The other end of the distribution strategy spectrum is "the best match", the machine plug the task plug the more tight the better. This will leave some empty machines to the user jobs (they also run the storage service), so dealing with the big task is more direct, but the tight allocation will punish those who need their own resources to estimate the lack of users. This strategy will hurt the application of the explosive load, and the need for low CPU batch task is particularly unfriendly, these tasks can be easily scheduled to the unused resources: 20% of the non-prod task needs less than 0.1 core CPU.

Our current scoring model is a mixture of trying to reduce the stranded resources – some because the machine's resources are not being used and left. This model provides a 3% to 5% improvement in package efficiency (defined in [78]) compared to "best match".

If a machine does not have enough resources to run a new task after scoring, Borg will deport (preempts) the low priority task and kicks it from the lowest priority until the resource is enough. We put the kicked task into the scheduler's pending queue, rather than migrating or hibernating these tasks.

Task start delay (from the job submission to the task between the time period) is our continued attention. This time is very different, in general, is 25s. Package installation cost 80% of the time inside: a known bottleneck is the fight for the local hard drive. In order to reduce the task startup time, the scheduler expects the machine to have enough packets (programs and data): most of the packages are read-only so they can be shared and cached. This is the only way that Borg scheduler supports data localization. By the way, Borg distributes the package to the machine by means of a tree-like and BT-type protocol.

In addition, scheduler with some technology to spread to tens of thousands of machines inside the cell. ($ 3.4)

3.3 Borglet

Borglet is a local Borg agent that is deployed on each machine of the cell. It starts to stop the task; if the task fails to restart; by modifying the OS kernel settings to manage local resources; roll debug log; the state of the machine reported to Borgmaster and other monitoring system.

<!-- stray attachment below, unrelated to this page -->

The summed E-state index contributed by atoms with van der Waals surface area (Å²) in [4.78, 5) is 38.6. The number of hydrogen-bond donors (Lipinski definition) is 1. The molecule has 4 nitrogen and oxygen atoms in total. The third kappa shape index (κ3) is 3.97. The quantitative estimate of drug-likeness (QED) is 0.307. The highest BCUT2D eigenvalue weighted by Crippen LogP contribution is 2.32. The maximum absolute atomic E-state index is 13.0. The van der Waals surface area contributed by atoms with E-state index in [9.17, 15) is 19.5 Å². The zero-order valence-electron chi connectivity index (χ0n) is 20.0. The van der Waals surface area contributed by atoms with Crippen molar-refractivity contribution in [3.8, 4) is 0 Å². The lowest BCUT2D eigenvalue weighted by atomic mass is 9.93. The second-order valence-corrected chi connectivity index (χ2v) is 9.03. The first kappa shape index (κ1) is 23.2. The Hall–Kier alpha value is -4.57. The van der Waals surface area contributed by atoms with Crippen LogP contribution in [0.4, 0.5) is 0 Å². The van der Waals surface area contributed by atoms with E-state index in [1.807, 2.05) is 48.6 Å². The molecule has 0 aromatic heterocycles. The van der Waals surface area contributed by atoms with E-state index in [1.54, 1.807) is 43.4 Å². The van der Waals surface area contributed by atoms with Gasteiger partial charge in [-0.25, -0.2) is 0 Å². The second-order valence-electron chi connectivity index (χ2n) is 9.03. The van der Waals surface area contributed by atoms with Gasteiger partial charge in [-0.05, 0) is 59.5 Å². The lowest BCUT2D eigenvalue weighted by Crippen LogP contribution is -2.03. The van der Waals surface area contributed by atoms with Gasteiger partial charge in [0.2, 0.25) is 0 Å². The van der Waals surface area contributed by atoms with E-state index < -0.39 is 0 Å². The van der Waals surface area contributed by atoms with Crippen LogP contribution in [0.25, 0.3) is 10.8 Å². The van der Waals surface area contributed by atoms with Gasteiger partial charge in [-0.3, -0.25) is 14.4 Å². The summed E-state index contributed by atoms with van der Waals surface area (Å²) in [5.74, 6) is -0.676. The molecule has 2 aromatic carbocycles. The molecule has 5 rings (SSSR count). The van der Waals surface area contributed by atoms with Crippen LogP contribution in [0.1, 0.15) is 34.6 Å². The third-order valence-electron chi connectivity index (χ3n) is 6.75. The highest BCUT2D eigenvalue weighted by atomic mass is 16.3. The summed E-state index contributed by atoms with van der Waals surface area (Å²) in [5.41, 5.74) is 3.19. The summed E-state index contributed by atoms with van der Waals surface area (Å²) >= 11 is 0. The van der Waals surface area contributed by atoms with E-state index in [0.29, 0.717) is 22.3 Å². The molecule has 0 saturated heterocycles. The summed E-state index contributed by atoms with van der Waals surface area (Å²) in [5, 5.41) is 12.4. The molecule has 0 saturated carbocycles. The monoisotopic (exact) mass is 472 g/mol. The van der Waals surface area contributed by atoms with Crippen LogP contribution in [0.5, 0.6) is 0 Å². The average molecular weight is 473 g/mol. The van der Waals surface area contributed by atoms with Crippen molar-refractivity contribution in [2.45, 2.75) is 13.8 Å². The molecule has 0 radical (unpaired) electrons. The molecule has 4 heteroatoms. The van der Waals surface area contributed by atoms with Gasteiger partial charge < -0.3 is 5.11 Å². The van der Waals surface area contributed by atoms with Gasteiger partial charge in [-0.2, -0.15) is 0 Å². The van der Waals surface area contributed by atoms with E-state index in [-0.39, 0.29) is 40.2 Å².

Borgmaster will poll all Borglets every few seconds to get the current state of the machine and send any requests. This allows Borgmaster to control the frequency of communication, to avoid an explicit flow control mechanism, and to prevent the recovery of the storm [9].

The elected master is responsible for sending the message to the Borglet and updating the cell status according to the response. For performance to be scalable, each Borgmaster copy runs a stateless connection link to handle and communicate with a specific Borglet; this allocation is recalculated at the Borgmaster election. In order to ensure flexibility, Borglet reported all the status, but link shard will aggregate and compress this information to the state machine, to reduce the election of the master load.

If the Borglet does not respond to the polling request a few times, it will be marked as down, and the run above will be reassigned to the other machine. If the communication is restored, Borgmaster will let the Borglet kill the task that has been assigned to avoid duplication. Borglet will continue the regular operation even if and Borgmaster resume contact, so the current run of the task and service to keep running to prevent all the Borgmaster hung up.

3.4 Scalability

We do not know where Borg's scalability is, and every time we meet a limit, we're going to go. A separate Borgmaster can manage thousands of machines inside a cell, and several cells can handle 10,000 tasks per minute. A busy Borgmaster uses 10-14 CPU cores and 50GB of memory. We used a few techniques to get this scalability.

Early Borgmaster had a simple, synchronized loop to handle requests, dispatch tasks, and Borglet communications. In order to deal with large cells, we put the scheduler as a separate process, and then you can run in parallel with other Borgmaster function, other Borgmaster can open a copy to fault tolerance. A scheduler replicates a copy of the state of the cell. It repeats: retrieves the state change from the elected master (including all assigned and pending jobs); updates its own local copy, makes the dispatch job to assign the task; tells the delegate of the assigned master. The master will accept this information and apply it, unless the information is not appropriate (for example, out of date), which will be in the next cycle of the scheduler. All this is in line with Omega's [69] optimism, and we have recently added this functionality to Borg to schedule different workloads with different schedulers.